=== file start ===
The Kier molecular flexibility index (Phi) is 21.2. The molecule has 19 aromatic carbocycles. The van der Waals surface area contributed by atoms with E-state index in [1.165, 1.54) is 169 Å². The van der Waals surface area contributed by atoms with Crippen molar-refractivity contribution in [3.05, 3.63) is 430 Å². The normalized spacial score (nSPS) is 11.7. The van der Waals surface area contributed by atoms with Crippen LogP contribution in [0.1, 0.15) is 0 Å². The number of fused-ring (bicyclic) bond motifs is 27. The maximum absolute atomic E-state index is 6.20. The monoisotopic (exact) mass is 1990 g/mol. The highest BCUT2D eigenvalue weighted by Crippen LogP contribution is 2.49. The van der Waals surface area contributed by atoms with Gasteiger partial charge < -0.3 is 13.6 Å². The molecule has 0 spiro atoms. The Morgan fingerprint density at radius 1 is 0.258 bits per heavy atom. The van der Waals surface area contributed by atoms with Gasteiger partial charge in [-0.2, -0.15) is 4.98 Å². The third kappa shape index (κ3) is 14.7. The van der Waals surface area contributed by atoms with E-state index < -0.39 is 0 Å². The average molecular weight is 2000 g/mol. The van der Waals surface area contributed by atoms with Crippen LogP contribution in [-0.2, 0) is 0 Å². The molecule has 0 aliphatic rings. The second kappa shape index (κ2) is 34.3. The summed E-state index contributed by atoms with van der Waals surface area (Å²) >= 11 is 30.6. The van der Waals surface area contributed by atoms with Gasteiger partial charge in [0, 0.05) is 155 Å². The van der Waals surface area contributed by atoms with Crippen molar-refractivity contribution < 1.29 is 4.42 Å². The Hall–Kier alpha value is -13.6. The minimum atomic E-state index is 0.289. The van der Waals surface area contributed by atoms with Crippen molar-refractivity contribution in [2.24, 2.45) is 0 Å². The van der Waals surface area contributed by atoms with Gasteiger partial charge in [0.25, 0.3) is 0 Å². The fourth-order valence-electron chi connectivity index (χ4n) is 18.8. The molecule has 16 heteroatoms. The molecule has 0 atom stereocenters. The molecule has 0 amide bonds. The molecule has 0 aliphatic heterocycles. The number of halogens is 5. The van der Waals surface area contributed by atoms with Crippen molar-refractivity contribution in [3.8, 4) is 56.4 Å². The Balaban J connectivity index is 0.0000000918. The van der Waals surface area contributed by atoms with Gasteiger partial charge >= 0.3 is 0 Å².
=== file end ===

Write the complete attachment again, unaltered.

The Kier molecular flexibility index (Phi) is 21.2. The molecule has 19 aromatic carbocycles. The van der Waals surface area contributed by atoms with E-state index in [1.165, 1.54) is 169 Å². The van der Waals surface area contributed by atoms with Crippen molar-refractivity contribution in [3.05, 3.63) is 430 Å². The normalized spacial score (nSPS) is 11.7. The van der Waals surface area contributed by atoms with Crippen LogP contribution in [0.1, 0.15) is 0 Å². The number of fused-ring (bicyclic) bond motifs is 27. The maximum absolute atomic E-state index is 6.20. The monoisotopic (exact) mass is 1990 g/mol. The highest BCUT2D eigenvalue weighted by Crippen LogP contribution is 2.49. The van der Waals surface area contributed by atoms with Gasteiger partial charge < -0.3 is 13.6 Å². The molecule has 0 spiro atoms. The Morgan fingerprint density at radius 1 is 0.258 bits per heavy atom. The van der Waals surface area contributed by atoms with Gasteiger partial charge in [-0.2, -0.15) is 4.98 Å². The third kappa shape index (κ3) is 14.7. The van der Waals surface area contributed by atoms with E-state index < -0.39 is 0 Å². The average molecular weight is 2000 g/mol. The van der Waals surface area contributed by atoms with Crippen LogP contribution in [-0.2, 0) is 0 Å². The molecule has 0 aliphatic rings. The second kappa shape index (κ2) is 34.3. The summed E-state index contributed by atoms with van der Waals surface area (Å²) >= 11 is 30.6. The van der Waals surface area contributed by atoms with Gasteiger partial charge in [0, 0.05) is 155 Å². The van der Waals surface area contributed by atoms with Crippen molar-refractivity contribution < 1.29 is 4.42 Å². The Hall–Kier alpha value is -13.6. The minimum atomic E-state index is 0.289. The van der Waals surface area contributed by atoms with Crippen molar-refractivity contribution in [2.24, 2.45) is 0 Å². The van der Waals surface area contributed by atoms with Gasteiger partial charge in [0.25, 0.3) is 0 Å². The fourth-order valence-electron chi connectivity index (χ4n) is 18.8. The molecule has 16 heteroatoms. The molecule has 0 atom stereocenters. The molecule has 0 amide bonds. The molecule has 0 aliphatic heterocycles. The number of halogens is 5. The van der Waals surface area contributed by atoms with Crippen molar-refractivity contribution in [3.8, 4) is 56.4 Å². The Balaban J connectivity index is 0.0000000918. The van der Waals surface area contributed by atoms with Gasteiger partial charge >= 0.3 is 0 Å².